Stephan M. Haggard is the Lawrence and Sallye Krause Professor of Korea-Pacific Studies at the University of California, San Diego (UCSD) Graduate School of International Relations and is the director of Korea-Pacific Program (KPP). He is the editor of the Journal of East Asian Studies and a member of the Council on Foreign Relations. Professor Haggard has written extensively on the political economy of North Korea with Marcus Noland, including Famine in North Korea: Markets, Aid, and Reform (2007), Witness to Transformation: Refugee Insights into North Korea (2011), and "Hard Target: Sanctions., Inducements and the Case of North Korea" (2017). Haggard maintains the "North Korea: Witness to Transformation" blog and has a regular column with the Joongang Daily.
Stephan Haggard, editor of the EAI Journal of East Asian Studies and professor at UC San Diego, provides his thoughts on the June 12th US-North Korea Summit and the implications for the East Asian region. He argues that the signed document from the summit was weak; it lacked specific timelines and objectives on denuclearization. More alarming, however, was President Trump’s decision to halt US-ROK military exercises suggesting that they were “provocative” and akin to “war games.” Additionally, Professor Haggard along with other North Korea watchers is concerned that there are competing interpretations on what actually compelled Kim Jong Un to negotiate. President Trump claims that he induced Kim to the bargaining table, yet before that, Kim was the one who started the Olympic charm offensive. Professor Haggard is concerned that reducing pressure now may extend the length of the negotiation process. He also discusses economic issues including sanctions relief, the various models that North Korea may pursue, and the challenges it faces in attracting foreign direct investment due to the country’s weak protection of property rights. Professor Haggard closes with predictions over what future US-North Korea negotiations might look like.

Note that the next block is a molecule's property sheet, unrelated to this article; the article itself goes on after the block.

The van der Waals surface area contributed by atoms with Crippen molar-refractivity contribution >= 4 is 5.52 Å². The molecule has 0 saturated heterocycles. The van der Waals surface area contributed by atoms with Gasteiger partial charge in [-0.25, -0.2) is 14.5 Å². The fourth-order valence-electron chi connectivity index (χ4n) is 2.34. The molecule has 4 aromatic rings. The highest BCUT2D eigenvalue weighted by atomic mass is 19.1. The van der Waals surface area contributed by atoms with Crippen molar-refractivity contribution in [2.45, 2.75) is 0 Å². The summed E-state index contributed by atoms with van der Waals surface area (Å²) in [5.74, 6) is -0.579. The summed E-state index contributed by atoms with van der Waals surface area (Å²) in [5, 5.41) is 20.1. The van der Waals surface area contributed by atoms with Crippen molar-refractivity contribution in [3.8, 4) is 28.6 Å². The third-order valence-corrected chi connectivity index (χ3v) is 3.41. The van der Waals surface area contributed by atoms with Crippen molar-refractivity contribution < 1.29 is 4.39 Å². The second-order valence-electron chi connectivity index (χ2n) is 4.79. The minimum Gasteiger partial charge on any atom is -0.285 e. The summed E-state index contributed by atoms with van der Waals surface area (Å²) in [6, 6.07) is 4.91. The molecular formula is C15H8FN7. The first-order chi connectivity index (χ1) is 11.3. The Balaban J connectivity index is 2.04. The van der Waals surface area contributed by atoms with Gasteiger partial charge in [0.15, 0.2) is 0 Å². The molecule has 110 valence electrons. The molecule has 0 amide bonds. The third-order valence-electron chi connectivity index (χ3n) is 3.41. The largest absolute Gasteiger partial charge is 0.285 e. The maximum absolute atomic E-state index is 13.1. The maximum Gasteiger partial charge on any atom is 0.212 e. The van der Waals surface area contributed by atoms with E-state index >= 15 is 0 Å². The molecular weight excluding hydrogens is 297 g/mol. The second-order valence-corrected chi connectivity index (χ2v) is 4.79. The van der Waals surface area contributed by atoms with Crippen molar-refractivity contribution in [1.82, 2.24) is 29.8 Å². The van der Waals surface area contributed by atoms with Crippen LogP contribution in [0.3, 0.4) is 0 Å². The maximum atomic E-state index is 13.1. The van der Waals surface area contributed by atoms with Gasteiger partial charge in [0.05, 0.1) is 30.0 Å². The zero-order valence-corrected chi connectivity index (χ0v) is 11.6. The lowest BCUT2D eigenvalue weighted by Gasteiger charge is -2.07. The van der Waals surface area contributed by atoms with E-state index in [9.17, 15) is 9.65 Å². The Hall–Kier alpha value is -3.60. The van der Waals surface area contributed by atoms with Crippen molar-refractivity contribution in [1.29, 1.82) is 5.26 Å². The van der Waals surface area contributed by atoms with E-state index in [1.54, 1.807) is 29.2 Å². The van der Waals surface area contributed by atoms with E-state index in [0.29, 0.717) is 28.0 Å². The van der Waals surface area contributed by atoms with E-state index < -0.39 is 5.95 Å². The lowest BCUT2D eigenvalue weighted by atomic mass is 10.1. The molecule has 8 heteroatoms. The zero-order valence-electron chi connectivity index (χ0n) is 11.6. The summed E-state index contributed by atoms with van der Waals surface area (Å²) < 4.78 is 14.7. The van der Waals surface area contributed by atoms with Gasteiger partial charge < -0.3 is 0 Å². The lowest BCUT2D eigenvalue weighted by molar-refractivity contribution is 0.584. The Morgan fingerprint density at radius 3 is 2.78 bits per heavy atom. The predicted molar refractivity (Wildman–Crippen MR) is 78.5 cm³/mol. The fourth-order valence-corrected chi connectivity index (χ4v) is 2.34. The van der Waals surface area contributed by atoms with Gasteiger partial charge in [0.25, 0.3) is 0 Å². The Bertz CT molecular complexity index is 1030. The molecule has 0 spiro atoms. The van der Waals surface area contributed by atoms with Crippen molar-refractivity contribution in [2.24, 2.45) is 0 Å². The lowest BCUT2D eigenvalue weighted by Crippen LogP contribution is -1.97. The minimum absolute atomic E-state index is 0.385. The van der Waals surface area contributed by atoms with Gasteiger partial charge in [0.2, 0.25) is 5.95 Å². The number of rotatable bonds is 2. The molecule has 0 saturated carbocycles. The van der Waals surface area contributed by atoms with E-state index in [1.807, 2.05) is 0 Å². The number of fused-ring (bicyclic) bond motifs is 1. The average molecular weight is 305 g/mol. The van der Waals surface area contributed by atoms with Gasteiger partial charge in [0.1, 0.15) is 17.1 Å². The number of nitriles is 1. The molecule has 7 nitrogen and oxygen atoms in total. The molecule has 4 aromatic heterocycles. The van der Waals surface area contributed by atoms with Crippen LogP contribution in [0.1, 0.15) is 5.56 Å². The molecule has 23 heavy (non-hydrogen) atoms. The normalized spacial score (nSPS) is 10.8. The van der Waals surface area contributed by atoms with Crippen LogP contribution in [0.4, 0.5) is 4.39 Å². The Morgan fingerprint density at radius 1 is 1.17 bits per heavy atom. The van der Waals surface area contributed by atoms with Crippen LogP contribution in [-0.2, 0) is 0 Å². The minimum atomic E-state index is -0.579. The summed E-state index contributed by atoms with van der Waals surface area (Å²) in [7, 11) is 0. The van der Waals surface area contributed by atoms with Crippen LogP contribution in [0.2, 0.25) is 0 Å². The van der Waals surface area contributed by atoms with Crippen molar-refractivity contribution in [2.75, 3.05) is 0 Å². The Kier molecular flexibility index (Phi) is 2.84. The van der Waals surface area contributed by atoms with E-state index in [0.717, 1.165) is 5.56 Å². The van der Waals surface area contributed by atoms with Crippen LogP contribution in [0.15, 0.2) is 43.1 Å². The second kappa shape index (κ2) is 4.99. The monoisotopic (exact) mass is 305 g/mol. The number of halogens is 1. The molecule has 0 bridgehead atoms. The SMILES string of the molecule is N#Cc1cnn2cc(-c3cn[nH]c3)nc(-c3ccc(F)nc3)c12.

Through our Smart Q&A series, the East Asia Institute (EAI) seeks to offer timely and in-depth analysis on current issues by conducting video interviews with domestic and international experts. EAI takes no institutional position on what is said in the interviews and they are solely the position of the interviewees. This interview was prepared by Natalie Grant and the summary was prepared by David Myung.
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